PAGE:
All statistical tests were processed using STATISTICA Software (StatSoft, France). Mean, SD and standard error (SE) were calculated for the selected variables. The Shapiro-Wilk W-test of normality revealed that the data were normally distributed. Once the assumption of normality was confirmed, parametric tests were performed. The effects of group, time of day and training were verified by a 3-way analysis of variance with repeated measures. As the CG was included to determine whether the increase of performance is because of our training and tapering program or the physical activity at the university, data of this group were analyzed separately using a 2-way analysis of variance with repeated measures (3 [periods] × 2 [time of day]). The data of the MTG and ETG were analyzed using a 3-way analysis of variance with repeated measures (2 [groups] × 3 [periods] × 2 [time of day]) using absolute values. To determine the difference between the MTG and the ETG, the average of each independent variable recorded in the morning and in the evening was calculated. Then, a 2-way analysis of variance with repeated measures (2 [groups] × 3 [periods]) was used to determine significant differences among the 3 periods. When appropriate, significant differences between means were assessed using Tukey's honestly significant difference (HSD) test procedure. Moreover, unpaired t-tests were used to compare relative changes (delta change values) from T0 to T1 and T1 to T2 between the MTG and ETG. Effect sizes were calculated as partial eta-squared ηp2 to assess the practical significance of our findings. Test-retest reliability was assessed by means of intraclass correlation coefficients (ICCs) and standard error of measurement (SEM). The statistical significance for all analyses was set at p ≤ 0.05.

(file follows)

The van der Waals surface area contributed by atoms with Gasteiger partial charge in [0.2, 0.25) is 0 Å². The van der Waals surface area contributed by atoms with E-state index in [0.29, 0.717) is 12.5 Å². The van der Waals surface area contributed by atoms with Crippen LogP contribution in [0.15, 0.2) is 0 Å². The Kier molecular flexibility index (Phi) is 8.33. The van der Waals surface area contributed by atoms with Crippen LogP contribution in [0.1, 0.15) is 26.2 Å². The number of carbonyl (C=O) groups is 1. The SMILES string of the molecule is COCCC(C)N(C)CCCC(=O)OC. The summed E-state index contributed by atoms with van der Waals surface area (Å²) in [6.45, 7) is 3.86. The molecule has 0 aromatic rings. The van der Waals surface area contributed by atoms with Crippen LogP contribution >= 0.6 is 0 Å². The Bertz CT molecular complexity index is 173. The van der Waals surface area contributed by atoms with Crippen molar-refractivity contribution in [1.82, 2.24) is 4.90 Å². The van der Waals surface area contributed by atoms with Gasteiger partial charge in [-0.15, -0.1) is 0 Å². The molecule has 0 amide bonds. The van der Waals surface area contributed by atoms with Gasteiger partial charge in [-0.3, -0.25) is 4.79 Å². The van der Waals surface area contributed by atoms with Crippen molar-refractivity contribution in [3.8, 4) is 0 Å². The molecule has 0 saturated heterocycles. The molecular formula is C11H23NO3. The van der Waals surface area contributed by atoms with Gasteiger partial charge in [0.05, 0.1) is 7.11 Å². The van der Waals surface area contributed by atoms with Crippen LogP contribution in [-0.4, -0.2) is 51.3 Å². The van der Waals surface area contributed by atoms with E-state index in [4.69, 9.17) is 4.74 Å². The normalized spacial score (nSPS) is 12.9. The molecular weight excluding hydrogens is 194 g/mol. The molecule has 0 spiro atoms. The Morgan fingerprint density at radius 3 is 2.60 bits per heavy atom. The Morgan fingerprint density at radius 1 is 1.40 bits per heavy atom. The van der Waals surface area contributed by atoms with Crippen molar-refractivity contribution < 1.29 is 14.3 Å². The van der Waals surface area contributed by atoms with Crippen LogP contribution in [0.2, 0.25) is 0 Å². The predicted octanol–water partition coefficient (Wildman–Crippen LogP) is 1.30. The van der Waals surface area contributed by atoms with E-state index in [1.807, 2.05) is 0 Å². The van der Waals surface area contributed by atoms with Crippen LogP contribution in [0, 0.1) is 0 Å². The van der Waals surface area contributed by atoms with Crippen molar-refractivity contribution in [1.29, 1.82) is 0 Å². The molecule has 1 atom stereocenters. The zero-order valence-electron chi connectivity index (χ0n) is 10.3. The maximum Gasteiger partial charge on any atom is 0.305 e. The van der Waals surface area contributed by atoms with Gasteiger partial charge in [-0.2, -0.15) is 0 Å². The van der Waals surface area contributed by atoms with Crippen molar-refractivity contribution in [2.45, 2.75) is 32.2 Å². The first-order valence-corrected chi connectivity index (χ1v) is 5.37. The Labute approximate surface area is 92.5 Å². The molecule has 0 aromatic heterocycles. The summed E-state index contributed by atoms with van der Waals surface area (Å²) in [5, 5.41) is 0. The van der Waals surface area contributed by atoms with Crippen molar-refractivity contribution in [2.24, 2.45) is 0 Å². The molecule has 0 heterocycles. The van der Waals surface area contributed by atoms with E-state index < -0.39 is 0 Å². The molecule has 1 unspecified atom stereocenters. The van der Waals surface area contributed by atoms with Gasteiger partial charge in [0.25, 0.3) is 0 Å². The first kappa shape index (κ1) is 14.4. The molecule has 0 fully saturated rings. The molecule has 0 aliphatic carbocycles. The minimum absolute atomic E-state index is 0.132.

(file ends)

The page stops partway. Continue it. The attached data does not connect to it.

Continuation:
A significant main effect for time of day (F(1.9) = 2023.9, p < 0.001) demonstrated that the oral temperature improved significantly from morning to evening measures (p < 0.001, Figure 2) with an amplitude (peak to trough) of approximately 2.33 ± 0.1%. There were no significant main effects for groups (F(2.18) = 0.40, p > 0.05) or periods (F(2.18) = 0.63, p > 0.05). Neither was there a significant groups × periods × time-of-day interaction (F(4.36) = 0.61, p > 0.05), indicating that the time-of-day effects for all periods (T0, T1, and T2) did not change with training or tapering at the same time of day.